Boca Raton, Fla. (Feb. 21, 2003) -- Chief executives at top U.S. companies expect the economy to grow at a sluggish pace in 2003, hampered by worries about war with Iraq and terrorism, according to a survey by the Washington-based Business Council.
According to media reports on the results of the group’s survey of 180 chief executives, 40 percent said that worries about an Iraqi war or terrorism had caused a delay or change in business plans for 2003. Executives were cautious about capital spending, which is widely seen as vital to getting the U.S. economy on a solid footing.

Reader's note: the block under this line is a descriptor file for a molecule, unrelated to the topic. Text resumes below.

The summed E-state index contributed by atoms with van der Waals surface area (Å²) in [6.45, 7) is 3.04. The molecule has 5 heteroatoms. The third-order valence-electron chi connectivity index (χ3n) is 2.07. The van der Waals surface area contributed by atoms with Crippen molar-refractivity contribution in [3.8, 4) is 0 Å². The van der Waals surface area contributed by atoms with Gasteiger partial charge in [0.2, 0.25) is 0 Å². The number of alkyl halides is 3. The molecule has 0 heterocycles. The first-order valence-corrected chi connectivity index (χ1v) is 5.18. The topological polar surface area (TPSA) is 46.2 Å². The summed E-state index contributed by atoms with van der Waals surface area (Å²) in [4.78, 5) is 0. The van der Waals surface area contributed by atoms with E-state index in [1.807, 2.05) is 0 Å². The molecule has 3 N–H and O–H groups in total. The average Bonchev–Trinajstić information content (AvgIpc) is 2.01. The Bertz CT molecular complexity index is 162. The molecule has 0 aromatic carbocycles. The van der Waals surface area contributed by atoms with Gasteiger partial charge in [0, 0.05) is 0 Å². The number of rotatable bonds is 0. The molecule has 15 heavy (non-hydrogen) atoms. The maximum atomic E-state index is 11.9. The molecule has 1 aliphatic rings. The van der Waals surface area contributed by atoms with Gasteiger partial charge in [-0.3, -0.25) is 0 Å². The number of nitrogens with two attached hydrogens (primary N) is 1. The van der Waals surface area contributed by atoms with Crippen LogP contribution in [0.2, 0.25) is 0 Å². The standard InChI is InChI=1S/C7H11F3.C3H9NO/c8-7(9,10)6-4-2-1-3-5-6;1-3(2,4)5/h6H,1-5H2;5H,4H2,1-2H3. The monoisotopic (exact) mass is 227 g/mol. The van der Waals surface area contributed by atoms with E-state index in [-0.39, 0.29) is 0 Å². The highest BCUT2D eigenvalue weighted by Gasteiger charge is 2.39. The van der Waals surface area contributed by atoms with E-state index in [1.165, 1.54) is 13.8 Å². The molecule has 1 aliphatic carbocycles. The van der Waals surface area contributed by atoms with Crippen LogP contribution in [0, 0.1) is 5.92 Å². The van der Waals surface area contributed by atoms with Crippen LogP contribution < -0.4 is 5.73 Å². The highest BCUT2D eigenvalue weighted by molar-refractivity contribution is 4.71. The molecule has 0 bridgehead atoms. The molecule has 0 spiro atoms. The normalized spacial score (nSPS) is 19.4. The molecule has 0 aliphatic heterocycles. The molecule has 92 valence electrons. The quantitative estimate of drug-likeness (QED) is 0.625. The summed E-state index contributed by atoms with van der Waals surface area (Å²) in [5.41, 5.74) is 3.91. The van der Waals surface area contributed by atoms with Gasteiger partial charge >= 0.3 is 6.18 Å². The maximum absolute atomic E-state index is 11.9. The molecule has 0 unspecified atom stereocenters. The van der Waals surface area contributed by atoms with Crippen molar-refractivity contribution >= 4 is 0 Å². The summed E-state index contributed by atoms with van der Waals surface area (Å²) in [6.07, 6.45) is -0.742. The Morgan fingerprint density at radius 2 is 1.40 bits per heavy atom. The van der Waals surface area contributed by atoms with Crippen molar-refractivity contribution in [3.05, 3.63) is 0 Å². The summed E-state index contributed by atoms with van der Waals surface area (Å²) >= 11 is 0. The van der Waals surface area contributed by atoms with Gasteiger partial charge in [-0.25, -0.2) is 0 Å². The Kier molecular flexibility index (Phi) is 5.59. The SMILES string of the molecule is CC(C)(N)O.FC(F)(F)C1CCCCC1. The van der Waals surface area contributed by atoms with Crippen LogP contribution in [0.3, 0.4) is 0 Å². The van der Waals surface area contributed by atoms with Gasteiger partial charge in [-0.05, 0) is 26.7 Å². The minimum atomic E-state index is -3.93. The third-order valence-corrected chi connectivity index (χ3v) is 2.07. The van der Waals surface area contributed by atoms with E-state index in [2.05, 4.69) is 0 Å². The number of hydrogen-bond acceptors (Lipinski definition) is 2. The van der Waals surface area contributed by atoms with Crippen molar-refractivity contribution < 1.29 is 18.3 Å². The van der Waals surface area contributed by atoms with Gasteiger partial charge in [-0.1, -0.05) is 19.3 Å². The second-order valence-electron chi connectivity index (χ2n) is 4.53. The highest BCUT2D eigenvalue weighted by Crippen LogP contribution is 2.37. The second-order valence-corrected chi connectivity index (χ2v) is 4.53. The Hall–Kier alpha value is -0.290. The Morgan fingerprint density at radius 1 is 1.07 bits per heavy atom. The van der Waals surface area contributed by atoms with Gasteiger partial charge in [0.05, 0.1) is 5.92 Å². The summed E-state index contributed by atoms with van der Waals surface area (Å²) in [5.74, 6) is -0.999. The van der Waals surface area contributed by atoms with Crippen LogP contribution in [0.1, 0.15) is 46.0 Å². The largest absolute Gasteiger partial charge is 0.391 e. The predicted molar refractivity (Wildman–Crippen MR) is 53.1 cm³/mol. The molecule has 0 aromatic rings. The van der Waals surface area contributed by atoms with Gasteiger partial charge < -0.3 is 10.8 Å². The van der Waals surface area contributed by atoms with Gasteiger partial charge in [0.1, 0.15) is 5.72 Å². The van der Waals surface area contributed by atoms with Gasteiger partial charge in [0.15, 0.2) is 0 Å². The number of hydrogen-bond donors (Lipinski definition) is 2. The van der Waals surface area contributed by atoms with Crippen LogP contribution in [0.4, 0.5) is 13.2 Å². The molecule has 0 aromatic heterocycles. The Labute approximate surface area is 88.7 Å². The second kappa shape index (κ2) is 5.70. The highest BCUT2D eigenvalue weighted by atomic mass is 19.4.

Executives on the whole expected mild inflation throughout 2003, interest rates at or slightly above their current 40-year lows and a continued slide in the value of the dollar, with only a small number predicting either recession or a big surge in economic growth.
Members of the group, meeting in Florida this week, overwhelmingly backed the tax-cut proposals by President Bush, saying an acceleration in tax-rate cuts set for coming years would be the most beneficial. The executives also applauded the president's proposed elimination of most taxes on stock dividends for investors.
-- Electronic Accountant Newswire Staff
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